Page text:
The Hunter region continues to evade Sydney's COVID-19 outbreak as New Year's Eve looms.
Household parties can have up to 50 people across the region on Thursday, five times the number allowed in Sydney, where Premier Gladys Berejiklian has stretched the government's cautious approach into the new year.
The state recorded five new locally acquired cases on Monday, the lowest daily count since December 17 and the seventh day in a row in single figures.
Four of the new cases were linked to the cluster on Sydney's northern beaches.
A man in his 70s has become the 56th coronavirus fatality in NSW after dying of complications eight months after contracting the disease.
Ms Berejiklian announced that Sydney's midnight fireworks display on New Year's Eve would go ahead but without waterfront spectators. She urged revellers to stay home and watch the fireworks on television.
City of Newcastle cancelled its harbour fireworks display months ago but has organised a series of daytime celebrations in suburban parks across the city.
The Hunter New England Health district has not recorded a new case since a small outbreak in the Lower Hunter in July and August linked to the Crossroads Hotel cluster in Sydney.
HNEH public health physician Dr David Durrheim said getting the latest outbreak under control would continue to buy time for Australia to assess vaccines.
"Clearly we're not putting it through any emergency authorisation. We're going through a thorough review," Dr Durrheim said.
"We'll have a lot more data, which will hopefully provide a great deal of confidence to health providers and to the community as to the safety profile of the vaccine."
Federal Health Minister Greg Hunt said on Monday that Australia was ahead of schedule in producing and importing the Oxford-AstraZeneca vaccine but would not start vaccinations until March. He expected the nation to be fully vaccinated by the end of October.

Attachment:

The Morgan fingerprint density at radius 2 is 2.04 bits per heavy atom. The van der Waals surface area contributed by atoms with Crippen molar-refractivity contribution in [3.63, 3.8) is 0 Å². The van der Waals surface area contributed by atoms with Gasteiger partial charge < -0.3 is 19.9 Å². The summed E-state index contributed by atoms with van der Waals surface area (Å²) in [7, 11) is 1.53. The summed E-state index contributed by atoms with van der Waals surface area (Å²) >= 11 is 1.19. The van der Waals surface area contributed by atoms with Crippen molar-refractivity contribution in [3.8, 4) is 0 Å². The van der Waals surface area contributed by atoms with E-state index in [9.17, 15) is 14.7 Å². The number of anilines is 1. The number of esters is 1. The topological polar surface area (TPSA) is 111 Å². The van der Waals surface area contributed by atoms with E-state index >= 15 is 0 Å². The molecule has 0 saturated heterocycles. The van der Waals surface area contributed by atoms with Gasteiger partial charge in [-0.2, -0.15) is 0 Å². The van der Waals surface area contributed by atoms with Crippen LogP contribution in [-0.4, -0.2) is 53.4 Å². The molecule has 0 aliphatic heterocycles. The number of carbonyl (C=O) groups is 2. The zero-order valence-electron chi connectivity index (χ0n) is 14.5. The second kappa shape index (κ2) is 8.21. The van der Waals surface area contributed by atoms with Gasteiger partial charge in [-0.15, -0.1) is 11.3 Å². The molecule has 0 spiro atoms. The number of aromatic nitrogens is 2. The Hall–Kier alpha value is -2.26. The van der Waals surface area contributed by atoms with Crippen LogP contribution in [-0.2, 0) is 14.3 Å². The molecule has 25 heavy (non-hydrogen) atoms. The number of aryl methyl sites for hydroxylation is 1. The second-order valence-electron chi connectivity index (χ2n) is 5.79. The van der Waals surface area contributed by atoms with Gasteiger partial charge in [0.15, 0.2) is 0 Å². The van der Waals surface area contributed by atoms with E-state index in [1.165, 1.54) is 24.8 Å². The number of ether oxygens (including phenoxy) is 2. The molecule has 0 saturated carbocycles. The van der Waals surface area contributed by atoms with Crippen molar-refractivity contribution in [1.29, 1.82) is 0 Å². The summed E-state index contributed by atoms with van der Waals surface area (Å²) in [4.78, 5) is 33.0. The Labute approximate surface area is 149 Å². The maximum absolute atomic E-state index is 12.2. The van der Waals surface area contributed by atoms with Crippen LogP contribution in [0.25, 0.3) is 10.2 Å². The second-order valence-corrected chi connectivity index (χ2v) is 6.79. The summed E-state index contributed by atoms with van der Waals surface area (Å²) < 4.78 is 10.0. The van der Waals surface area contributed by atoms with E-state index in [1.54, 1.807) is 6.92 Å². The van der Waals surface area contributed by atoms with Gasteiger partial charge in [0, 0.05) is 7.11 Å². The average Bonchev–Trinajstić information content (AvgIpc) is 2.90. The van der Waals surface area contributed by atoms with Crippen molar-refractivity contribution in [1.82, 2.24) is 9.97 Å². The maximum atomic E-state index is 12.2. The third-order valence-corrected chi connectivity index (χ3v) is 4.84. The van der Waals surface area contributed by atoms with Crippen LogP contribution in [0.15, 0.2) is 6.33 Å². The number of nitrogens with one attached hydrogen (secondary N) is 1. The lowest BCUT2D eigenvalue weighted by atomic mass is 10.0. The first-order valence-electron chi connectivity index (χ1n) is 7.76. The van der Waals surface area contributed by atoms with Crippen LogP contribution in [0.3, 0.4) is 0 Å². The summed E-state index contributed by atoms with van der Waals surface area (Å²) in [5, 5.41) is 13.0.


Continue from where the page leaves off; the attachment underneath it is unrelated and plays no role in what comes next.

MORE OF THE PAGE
The Therapeutic Goods Administration plans to finish assessing the AstraZeneca and Pfizer vaccines in the next four to six weeks.
Dr Durrheim said it was "really nice to have the luxury in Australia of being able to watch and learn from the US and UK experience".
"We know that it's challenging from a logistics perspective," he said. "Some of the challenges around the ultra-cold refrigeration of the vaccine will be perfected by the time we're able to roll it out, which is great."
He said data from smaller studies would assess the vaccines' safety in pregnant women and children.
The uptake of vaccines had been "overwhelming" in the northern hemisphere, where winter had produced a rerun of overwhelmed hospitals and high death tolls.
"To have a vaccine as a way out of a terrible situation I think is very welcome."
Germany was forced to delay its vaccination campaign in several cities on Sunday after temperature trackers showed that about 1000 BioNTech and Pfizer shots might not have been kept cold enough in transit.
The manufacturers stipulate that the vaccines must be kept below minus 70 degrees while in storage and below eight degrees for up to five days while being transported and administered.
The AstraZeneca vaccine is easier to store and transport.
The European Union began a huge vaccine drive on Sunday using the Pfizer drug, starting with the elderly and medical staff.
AstraZeneca chief Pascal Soriot told a newspaper in England that the company's researchers believed its vaccine would work against a highly infectious variant of the virus sweeping across the United Kingdom.
Initial test results suggest the AstraZeneca vaccine is 70 per cent effective in preventing illness, compared with 95 per cent for the Pfizer product, though the company hopes to improve this ratio.
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